Alexi Gugushvili: "Social Mobility, Health and Wellbeing in Poland"

The rationale behind this study, published in Frontiers in Sociology, Alexi Gugushvili and coleagues are using empirical data from Poland, to investigate how individuals’ origin and destination socio-economic position and social mobility are linked to self-rated health and reported psychological wellbeing.

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Abstract

Recently there has been a surge of interest in the consequences of intergenerational social mobility on individuals’ health and wellbeing outcomes. However, studies on the effects of social mobility on health, using high-quality panel survey data, have almost exclusively been conducted in Western welfare democracies. To account for this gap, and using empirical data from one of the largest and most eventful post-communist countries, Poland, in this study Alexi Gugushvili and coleagues investigate how individuals’ origin and destination socio-economic position and social mobility are linked to self-rated health and reported psychological wellbeing.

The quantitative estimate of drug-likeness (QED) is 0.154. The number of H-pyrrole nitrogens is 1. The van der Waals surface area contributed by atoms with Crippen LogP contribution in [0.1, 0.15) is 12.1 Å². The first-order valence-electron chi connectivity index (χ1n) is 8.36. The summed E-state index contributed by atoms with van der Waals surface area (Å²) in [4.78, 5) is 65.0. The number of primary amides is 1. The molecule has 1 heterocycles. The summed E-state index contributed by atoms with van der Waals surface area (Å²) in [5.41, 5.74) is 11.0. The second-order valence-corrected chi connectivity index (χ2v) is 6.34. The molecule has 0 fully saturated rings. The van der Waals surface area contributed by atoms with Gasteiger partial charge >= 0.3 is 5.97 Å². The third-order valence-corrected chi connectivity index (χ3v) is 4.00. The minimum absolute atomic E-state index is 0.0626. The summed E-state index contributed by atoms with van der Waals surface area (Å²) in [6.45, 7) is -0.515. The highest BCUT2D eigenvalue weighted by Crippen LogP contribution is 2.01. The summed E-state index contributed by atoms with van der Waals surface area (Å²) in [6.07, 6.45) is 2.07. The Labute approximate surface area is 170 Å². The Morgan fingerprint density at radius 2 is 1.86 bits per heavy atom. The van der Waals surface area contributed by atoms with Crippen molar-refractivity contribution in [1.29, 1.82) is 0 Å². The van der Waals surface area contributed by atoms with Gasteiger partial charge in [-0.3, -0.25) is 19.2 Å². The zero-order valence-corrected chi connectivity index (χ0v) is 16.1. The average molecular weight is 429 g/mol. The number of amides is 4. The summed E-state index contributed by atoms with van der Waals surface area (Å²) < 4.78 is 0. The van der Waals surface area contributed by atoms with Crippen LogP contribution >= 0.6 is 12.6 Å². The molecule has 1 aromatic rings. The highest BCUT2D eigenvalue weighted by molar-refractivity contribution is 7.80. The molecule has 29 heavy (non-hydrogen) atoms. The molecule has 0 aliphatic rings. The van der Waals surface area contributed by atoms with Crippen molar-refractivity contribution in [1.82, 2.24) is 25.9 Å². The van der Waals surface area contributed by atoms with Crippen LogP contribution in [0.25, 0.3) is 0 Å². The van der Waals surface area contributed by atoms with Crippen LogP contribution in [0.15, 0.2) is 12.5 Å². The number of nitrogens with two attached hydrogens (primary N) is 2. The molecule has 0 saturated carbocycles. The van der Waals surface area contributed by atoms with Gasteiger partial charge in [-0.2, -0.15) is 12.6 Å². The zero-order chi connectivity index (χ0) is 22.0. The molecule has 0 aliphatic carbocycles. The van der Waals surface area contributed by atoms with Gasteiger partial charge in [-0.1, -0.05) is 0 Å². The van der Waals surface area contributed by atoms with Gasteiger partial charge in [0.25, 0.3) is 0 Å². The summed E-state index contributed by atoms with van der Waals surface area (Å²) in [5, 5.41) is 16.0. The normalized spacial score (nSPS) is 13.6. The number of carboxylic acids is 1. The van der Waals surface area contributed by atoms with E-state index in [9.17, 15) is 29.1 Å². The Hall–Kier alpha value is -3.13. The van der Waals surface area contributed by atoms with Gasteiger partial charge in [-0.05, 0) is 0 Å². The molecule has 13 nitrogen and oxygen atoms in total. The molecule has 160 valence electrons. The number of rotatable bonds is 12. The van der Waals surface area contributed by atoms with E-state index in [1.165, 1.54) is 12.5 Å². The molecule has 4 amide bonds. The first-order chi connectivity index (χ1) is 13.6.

They use the Polish Panel Survey (POLPAN) data to construct self-rated health and psychological wellbeing measures, origin, destination and occupational class mobility variables, and account for an extensive set of sociodemographic determinants of health. They employ diagonal reference models to distinguish social mobility effects from origin and destination effects, and account for possible health selection mechanisms. Their results suggest that there is an occupational class gradient in health in Poland and that both parental and own occupational class matter for individual health outcomes. They also find a positive reported psychological wellbeing effect for upward social mobility from the working to the professional class.

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Emneord: Social mobility, Health, Social Science
Publisert 8. feb. 2022 11:51 - Sist endret 8. feb. 2022 11:51